Much of the discussion around "Earth Day" events focuses on energy consumption and greenhouse gas emissions and the user—residential, commercial, industrial, and transportation—but not on the purpose for which the energy is consumed. As a result, efforts to conserve energy often target improving the efficiency of current technologies.
However, changing how a service is provided can create opportunities to conserve energy. A new RAND study does just that, using "Energy Services Analysis" to identify and evaluate new ways to reduce energy use and lower greenhouse gas emissions.
The authors introduce Energy Services Analysis, explain how it differs from conventional approaches, and how this type of analysis can be conducted. They analyze how changes in the way two services are provided might reduce greenhouse gas emissions and provide estimates of the potential reductions in two areas, written news and personal mobility.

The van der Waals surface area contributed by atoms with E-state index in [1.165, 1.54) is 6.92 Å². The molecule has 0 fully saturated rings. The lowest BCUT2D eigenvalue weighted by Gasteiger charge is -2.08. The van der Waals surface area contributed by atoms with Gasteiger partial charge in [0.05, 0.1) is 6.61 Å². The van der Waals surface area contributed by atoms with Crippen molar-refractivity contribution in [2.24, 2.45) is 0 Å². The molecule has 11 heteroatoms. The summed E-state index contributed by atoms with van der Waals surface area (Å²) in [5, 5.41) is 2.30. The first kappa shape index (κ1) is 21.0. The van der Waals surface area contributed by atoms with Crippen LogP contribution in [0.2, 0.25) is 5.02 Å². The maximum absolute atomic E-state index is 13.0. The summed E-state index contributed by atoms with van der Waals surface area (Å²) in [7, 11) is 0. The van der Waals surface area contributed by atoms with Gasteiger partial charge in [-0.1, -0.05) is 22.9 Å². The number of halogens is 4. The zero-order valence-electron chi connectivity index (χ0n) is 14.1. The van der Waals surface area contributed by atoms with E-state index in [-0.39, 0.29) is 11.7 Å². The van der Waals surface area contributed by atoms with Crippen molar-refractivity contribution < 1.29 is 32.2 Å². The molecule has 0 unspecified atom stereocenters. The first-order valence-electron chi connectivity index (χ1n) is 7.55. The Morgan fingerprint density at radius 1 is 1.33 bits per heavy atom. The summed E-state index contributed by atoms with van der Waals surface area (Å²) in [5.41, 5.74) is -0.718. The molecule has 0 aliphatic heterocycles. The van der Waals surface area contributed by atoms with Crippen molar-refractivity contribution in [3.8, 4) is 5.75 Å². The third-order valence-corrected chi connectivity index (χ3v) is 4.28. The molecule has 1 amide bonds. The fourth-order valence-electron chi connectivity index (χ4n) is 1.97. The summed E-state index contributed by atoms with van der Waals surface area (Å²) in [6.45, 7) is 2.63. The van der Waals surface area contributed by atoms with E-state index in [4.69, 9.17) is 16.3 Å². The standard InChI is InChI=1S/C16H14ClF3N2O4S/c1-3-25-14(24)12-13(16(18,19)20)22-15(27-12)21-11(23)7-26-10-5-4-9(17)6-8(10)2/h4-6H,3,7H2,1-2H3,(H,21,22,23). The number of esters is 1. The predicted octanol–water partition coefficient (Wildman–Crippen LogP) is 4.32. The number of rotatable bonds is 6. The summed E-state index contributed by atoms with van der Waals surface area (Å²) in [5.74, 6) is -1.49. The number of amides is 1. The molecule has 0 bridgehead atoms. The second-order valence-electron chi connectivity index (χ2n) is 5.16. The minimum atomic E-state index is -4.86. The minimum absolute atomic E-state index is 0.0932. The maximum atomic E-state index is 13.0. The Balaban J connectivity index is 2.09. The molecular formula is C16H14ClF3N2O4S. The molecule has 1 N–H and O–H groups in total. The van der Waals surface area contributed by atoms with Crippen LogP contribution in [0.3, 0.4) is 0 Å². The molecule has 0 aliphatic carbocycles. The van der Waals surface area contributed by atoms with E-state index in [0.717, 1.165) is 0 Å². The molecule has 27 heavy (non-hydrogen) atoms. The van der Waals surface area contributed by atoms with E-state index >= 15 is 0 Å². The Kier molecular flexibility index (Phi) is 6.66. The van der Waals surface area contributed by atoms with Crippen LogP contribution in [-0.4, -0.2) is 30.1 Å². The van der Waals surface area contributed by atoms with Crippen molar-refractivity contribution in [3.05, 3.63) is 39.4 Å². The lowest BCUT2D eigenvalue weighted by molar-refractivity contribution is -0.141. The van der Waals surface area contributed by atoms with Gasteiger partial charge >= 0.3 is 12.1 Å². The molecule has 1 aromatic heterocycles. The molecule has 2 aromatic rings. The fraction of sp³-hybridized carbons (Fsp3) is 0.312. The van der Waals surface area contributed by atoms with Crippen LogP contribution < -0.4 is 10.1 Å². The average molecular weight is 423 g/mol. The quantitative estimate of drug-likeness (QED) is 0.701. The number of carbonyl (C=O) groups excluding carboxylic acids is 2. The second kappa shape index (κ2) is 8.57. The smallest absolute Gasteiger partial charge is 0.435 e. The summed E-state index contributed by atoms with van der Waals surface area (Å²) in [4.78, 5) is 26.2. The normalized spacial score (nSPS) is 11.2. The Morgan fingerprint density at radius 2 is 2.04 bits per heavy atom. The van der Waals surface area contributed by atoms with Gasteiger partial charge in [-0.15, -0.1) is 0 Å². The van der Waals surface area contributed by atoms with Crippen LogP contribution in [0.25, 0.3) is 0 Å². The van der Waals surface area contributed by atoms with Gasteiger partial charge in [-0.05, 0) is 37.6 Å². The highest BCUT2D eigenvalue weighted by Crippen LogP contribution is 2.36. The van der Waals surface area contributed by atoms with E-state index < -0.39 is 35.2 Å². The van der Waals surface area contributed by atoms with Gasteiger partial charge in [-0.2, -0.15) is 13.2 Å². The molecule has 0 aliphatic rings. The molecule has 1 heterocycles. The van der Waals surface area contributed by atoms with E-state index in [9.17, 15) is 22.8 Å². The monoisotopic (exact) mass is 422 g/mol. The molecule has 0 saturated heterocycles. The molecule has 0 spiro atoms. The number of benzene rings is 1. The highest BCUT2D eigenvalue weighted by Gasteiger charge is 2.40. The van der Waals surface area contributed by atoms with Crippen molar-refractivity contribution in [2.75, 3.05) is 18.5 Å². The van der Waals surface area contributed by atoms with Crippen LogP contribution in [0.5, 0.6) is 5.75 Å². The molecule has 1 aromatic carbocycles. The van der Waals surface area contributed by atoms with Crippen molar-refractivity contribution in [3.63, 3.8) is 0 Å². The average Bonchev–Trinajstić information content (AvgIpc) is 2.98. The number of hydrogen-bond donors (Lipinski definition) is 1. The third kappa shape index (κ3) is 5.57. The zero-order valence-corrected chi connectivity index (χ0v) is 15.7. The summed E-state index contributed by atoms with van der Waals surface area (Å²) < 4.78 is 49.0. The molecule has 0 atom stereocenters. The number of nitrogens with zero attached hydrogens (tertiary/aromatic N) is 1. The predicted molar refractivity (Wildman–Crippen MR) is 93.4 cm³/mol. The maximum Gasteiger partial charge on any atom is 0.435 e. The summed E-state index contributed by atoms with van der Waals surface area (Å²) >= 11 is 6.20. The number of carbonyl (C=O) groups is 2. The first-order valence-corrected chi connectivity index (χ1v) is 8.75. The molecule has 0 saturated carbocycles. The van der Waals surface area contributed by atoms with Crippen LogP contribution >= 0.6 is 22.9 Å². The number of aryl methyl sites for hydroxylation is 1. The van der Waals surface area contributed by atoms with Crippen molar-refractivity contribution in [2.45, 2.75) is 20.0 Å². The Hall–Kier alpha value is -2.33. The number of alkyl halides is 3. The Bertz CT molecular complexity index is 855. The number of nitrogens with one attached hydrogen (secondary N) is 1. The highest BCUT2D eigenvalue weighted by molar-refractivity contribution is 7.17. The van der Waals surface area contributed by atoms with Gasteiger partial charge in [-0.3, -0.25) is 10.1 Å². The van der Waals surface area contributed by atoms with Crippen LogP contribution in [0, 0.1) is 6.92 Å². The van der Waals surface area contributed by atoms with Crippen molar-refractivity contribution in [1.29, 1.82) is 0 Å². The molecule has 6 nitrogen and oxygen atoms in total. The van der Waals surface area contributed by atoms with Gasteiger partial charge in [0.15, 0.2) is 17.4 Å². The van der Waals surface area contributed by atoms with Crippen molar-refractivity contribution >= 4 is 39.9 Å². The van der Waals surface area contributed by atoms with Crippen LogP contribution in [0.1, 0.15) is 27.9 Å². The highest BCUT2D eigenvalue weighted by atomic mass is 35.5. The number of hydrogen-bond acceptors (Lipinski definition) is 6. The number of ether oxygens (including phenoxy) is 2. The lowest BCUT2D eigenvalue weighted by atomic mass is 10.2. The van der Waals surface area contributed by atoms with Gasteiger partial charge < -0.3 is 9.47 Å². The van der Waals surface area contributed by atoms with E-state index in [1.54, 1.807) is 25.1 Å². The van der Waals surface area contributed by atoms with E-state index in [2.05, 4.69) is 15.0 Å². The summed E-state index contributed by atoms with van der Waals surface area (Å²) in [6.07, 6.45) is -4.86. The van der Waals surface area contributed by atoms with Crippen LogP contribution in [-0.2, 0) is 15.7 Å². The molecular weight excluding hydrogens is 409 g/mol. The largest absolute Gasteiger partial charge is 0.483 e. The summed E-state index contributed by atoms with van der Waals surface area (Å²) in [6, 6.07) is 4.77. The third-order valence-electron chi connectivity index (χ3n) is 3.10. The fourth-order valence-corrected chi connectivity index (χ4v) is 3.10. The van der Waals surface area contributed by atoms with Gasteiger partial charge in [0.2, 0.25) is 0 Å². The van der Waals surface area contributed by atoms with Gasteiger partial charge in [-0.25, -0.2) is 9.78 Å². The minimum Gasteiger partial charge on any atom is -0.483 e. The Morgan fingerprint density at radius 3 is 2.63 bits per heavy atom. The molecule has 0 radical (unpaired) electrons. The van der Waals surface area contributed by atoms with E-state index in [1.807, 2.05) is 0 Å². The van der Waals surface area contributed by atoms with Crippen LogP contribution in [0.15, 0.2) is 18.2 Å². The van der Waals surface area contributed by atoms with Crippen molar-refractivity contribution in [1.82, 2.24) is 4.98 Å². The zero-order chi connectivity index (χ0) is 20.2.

Every reader who switches to reading news on an e-reader or tablet computer can reduce personal emissions from printing and delivering newspapers by 63 to 74 percent, depending on assumptions about the lifetime of the e-reader or tablet, as well as the amount of time spent reading the news.
Every driver who switches from owning a vehicle to participating in car-sharing can reduce personal emissions from driving by 37 percent, based on evidence showing that drivers tend to reduce the number of miles they drive when they switch to car-sharing.
"ESA offers a practical way to look for energy savings by identifying the services that consume the most energy and investigating alternative means of delivering those services," the authors said.